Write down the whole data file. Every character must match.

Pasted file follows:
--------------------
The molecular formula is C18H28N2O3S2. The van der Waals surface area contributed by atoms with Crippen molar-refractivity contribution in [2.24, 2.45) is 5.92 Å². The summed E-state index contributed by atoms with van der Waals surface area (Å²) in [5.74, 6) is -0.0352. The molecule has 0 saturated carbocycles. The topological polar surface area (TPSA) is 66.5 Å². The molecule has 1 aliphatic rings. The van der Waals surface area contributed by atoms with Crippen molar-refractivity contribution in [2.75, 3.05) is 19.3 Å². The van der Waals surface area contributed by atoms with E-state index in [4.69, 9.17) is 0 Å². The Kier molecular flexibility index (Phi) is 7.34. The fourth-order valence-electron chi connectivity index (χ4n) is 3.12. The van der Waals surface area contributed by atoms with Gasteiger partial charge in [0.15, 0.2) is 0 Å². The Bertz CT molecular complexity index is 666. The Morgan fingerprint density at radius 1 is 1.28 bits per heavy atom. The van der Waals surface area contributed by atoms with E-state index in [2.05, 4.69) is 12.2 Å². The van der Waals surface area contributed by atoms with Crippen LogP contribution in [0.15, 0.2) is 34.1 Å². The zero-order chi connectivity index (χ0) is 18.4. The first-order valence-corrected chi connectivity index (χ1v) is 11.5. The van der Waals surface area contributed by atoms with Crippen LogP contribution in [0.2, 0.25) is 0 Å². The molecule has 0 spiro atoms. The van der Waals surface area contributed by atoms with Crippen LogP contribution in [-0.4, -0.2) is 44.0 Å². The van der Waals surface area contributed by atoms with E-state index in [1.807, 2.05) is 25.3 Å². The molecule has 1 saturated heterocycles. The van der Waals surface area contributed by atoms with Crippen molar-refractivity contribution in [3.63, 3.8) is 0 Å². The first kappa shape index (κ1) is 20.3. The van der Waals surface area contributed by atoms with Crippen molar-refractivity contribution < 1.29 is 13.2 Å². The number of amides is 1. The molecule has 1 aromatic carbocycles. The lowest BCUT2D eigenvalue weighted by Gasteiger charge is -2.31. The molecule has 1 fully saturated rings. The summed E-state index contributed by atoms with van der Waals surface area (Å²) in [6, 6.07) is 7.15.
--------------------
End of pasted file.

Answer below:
The molecular formula is C18H28N2O3S2. The van der Waals surface area contributed by atoms with Crippen molar-refractivity contribution in [2.24, 2.45) is 5.92 Å². The summed E-state index contributed by atoms with van der Waals surface area (Å²) in [5.74, 6) is -0.0352. The molecule has 0 saturated carbocycles. The topological polar surface area (TPSA) is 66.5 Å². The molecule has 1 aliphatic rings. The van der Waals surface area contributed by atoms with Crippen molar-refractivity contribution in [2.75, 3.05) is 19.3 Å². The van der Waals surface area contributed by atoms with E-state index in [4.69, 9.17) is 0 Å². The Kier molecular flexibility index (Phi) is 7.34. The fourth-order valence-electron chi connectivity index (χ4n) is 3.12. The van der Waals surface area contributed by atoms with Gasteiger partial charge in [0.15, 0.2) is 0 Å². The Bertz CT molecular complexity index is 666. The Morgan fingerprint density at radius 1 is 1.28 bits per heavy atom. The van der Waals surface area contributed by atoms with E-state index in [2.05, 4.69) is 12.2 Å². The van der Waals surface area contributed by atoms with Crippen LogP contribution in [0.15, 0.2) is 34.1 Å². The zero-order chi connectivity index (χ0) is 18.4. The first-order valence-corrected chi connectivity index (χ1v) is 11.5. The van der Waals surface area contributed by atoms with Crippen LogP contribution in [0.2, 0.25) is 0 Å². The molecule has 0 spiro atoms. The van der Waals surface area contributed by atoms with Crippen LogP contribution in [-0.4, -0.2) is 44.0 Å². The van der Waals surface area contributed by atoms with E-state index in [1.807, 2.05) is 25.3 Å². The molecule has 1 saturated heterocycles. The van der Waals surface area contributed by atoms with Crippen molar-refractivity contribution in [3.63, 3.8) is 0 Å². The first kappa shape index (κ1) is 20.3. The van der Waals surface area contributed by atoms with Crippen molar-refractivity contribution < 1.29 is 13.2 Å². The number of amides is 1. The molecule has 1 aromatic carbocycles. The lowest BCUT2D eigenvalue weighted by Gasteiger charge is -2.31. The molecule has 1 fully saturated rings. The summed E-state index contributed by atoms with van der Waals surface area (Å²) in [6, 6.07) is 7.15.